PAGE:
[HanCinema's Drama Review] "Suspicious Housekeeper" Episode 5
By Lisa Espinosa | Published on
There is something special about "Suspicious Housekeeper". It is compelling and heartfelt. It makes use of stereotypes and tropes without losing the characters' humanity to formula. Rather, it uses formulaic setups to emphasize the human condition. Despite the fact that a character may fall into a typical mold, he still feels and he still and he's still a human being.
"Suspicious Housekeeper" has spent these early episodes on developing each sibling, which is a setup that is normally tedious, but I like to explore each of the children and how the appearance of Bok-nyeo "Suspicious Housekeeper" affects them. This episode focused on the second child, Eun Doo-gyul. As the oldest boy, he feels the need to protect his family with his father out of the house. However, he struggles with how to help and finds himself making a long string of embarrassing mistakes instead in front of Bok-nyeo and the siblings he is trying to protect.
Doo-gyul is the jock of the family: talented in basketball, fiercely loyal, not too bright and hot-tempered. Bok-nyeo handles him differently than the intellectual Se-gyul. Instead of challenging Doo-gyul to think for himself, she doesn't say much of anything and merely allows him to release his pent-up aggression by yelling at her, battling her in video games and basketball. She allows him to try and push boundaries as he grasps for some way to feel like his life isn't spiraling out of control. It's a clever way to highlight the traits of the jock personality, but also to show that each person who fits into a stereotype is still a person. We see why Doo-gyul is acting out and how he feels like his efforts are fruitless.
The trouble-making that Doo-gyul causes also shows how well Bok-nyeo understands people. Throughout the episode, she watches Doo-gyul flail for purchase and at the end, she doesn't judge him; rather, she translates for him. When he catches his nosy neighbor snooping through the family's mail, he assumes she sent the letter that accused Bok-nyeo of being a murder and wants revenge. He orders Bok-nyeo to take it and she does, by spray painting "I want to protect the family" on the neighbor's wall. The words are what Doo-gyul feels and hasn't been able to express. It is an awesome moment to watch Doo-gyul comprehend that someone truly listened to him and now understands him.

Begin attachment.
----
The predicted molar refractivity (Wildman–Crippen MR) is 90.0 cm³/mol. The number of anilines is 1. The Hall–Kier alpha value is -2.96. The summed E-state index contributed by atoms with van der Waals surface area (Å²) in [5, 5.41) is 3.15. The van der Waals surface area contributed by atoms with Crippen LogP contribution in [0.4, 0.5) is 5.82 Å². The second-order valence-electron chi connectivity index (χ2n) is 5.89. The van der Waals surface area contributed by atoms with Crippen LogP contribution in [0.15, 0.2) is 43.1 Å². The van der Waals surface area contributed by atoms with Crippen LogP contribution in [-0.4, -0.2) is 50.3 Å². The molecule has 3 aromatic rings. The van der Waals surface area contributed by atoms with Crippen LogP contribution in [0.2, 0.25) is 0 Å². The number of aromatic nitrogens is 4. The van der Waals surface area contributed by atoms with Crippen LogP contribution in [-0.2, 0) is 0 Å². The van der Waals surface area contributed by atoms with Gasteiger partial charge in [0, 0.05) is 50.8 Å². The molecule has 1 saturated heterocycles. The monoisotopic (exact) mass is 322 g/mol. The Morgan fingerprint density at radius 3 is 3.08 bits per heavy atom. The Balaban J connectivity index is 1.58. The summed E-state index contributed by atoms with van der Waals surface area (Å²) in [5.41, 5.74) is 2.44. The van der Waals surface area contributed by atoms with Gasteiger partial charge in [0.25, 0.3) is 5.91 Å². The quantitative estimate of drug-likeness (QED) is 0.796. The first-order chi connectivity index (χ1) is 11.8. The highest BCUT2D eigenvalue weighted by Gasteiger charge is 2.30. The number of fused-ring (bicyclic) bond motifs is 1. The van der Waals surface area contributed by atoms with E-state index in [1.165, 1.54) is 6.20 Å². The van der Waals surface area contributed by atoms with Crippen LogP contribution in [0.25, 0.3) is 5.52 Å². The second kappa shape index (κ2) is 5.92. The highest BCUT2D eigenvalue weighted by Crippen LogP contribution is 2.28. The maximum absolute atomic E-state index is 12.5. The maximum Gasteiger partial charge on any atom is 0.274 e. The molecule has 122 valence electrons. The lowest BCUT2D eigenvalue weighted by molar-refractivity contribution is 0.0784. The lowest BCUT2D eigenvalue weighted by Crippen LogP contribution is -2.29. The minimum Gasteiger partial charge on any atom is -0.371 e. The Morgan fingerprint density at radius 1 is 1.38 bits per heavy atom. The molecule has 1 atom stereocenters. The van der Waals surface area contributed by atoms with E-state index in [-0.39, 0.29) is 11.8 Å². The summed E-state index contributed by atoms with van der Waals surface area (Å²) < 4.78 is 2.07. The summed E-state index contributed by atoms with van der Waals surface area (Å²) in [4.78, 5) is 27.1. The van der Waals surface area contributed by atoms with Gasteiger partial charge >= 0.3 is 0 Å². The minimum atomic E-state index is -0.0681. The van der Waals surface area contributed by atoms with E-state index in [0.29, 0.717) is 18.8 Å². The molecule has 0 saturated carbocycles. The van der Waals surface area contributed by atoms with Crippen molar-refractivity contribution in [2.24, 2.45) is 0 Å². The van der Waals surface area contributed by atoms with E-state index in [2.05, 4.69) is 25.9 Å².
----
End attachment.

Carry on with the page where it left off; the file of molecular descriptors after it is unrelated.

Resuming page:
Of course, the nosy neighbor catches them and calls the police who Doo-gyul has already seen earlier in the episode for fighting. The nosy neighbor wants Doo-gyul hauled away, but Sang-chul finally takes his first stand as a father and defends his son's good nature to the policeman. It took five episodes, but Sang-chul finally sees what leaving his children alone has done to them. Because he is so selfish, the slow pace of his realization is good - he will need to take baby steps to achieve a gold medal for fatherhood with the nasty track record he has.
The episode also reveals a teeny, tiny bit more about Bok-nyeo: she won't smile and will quit if ordered to do so. She also has her address registered as the housekeeping company she works for. She is most definitely aware that someone is following her with this kind of secrecy. That, and she disappears when her Stalker gets close. The Stalker is the person sending the "Your housekeeper is a murderer" notes. What is interesting about this situation is that Bok-nyeo seems to know someone is after her and that person is now affecting the Eun familiy. She has brought them into the dangerous world she lives in - what will she do about it?
With a dark heroine like Bok-nyeo, I want to see the family change her, to give her back her ability to smile. After each emotional outburst on the part of a family member, the camera focuses on her face as she observes and it seems like, at times, she is dying to break out of her robotic facade and be as human and feeling as the children are. Choi Ji-woo is doing a fantastic job with the subtleties in this character.
After a slow start, "Suspicious Housekeeper" is starting to get good. I'm invested.
Written by Raine from Raine's Dichotomy
Journalist, drama lover, and foodie, Lisa enjoys exploring Korea, speaking the language, and soaking in all that dramaland has to offer. Her Korean husband laughs that she knows more than he ever will about dramas and K-pop. Lisa Espinosa can be contacted via firstname.lastname@example.org.